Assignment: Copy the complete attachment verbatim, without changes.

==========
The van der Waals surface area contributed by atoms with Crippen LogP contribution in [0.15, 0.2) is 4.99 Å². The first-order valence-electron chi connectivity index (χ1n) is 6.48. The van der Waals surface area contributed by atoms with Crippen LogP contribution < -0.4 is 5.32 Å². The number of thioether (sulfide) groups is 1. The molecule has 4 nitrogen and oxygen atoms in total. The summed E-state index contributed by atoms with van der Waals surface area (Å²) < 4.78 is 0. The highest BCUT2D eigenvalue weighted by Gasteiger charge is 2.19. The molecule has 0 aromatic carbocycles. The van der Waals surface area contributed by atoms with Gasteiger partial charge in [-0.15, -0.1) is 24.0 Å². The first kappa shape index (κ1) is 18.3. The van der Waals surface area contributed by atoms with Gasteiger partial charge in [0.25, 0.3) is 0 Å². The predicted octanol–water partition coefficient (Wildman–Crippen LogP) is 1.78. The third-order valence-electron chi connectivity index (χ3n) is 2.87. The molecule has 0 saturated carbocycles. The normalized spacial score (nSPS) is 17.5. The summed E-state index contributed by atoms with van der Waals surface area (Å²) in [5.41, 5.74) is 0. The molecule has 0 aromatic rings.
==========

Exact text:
The van der Waals surface area contributed by atoms with Crippen LogP contribution in [0.15, 0.2) is 4.99 Å². The first-order valence-electron chi connectivity index (χ1n) is 6.48. The van der Waals surface area contributed by atoms with Crippen LogP contribution < -0.4 is 5.32 Å². The number of thioether (sulfide) groups is 1. The molecule has 4 nitrogen and oxygen atoms in total. The summed E-state index contributed by atoms with van der Waals surface area (Å²) < 4.78 is 0. The highest BCUT2D eigenvalue weighted by Gasteiger charge is 2.19. The molecule has 0 aromatic carbocycles. The van der Waals surface area contributed by atoms with Gasteiger partial charge in [-0.15, -0.1) is 24.0 Å². The first kappa shape index (κ1) is 18.3. The van der Waals surface area contributed by atoms with Gasteiger partial charge in [0.25, 0.3) is 0 Å². The predicted octanol–water partition coefficient (Wildman–Crippen LogP) is 1.78. The third-order valence-electron chi connectivity index (χ3n) is 2.87. The molecule has 0 saturated carbocycles. The normalized spacial score (nSPS) is 17.5. The summed E-state index contributed by atoms with van der Waals surface area (Å²) in [5.41, 5.74) is 0. The molecule has 0 aromatic rings.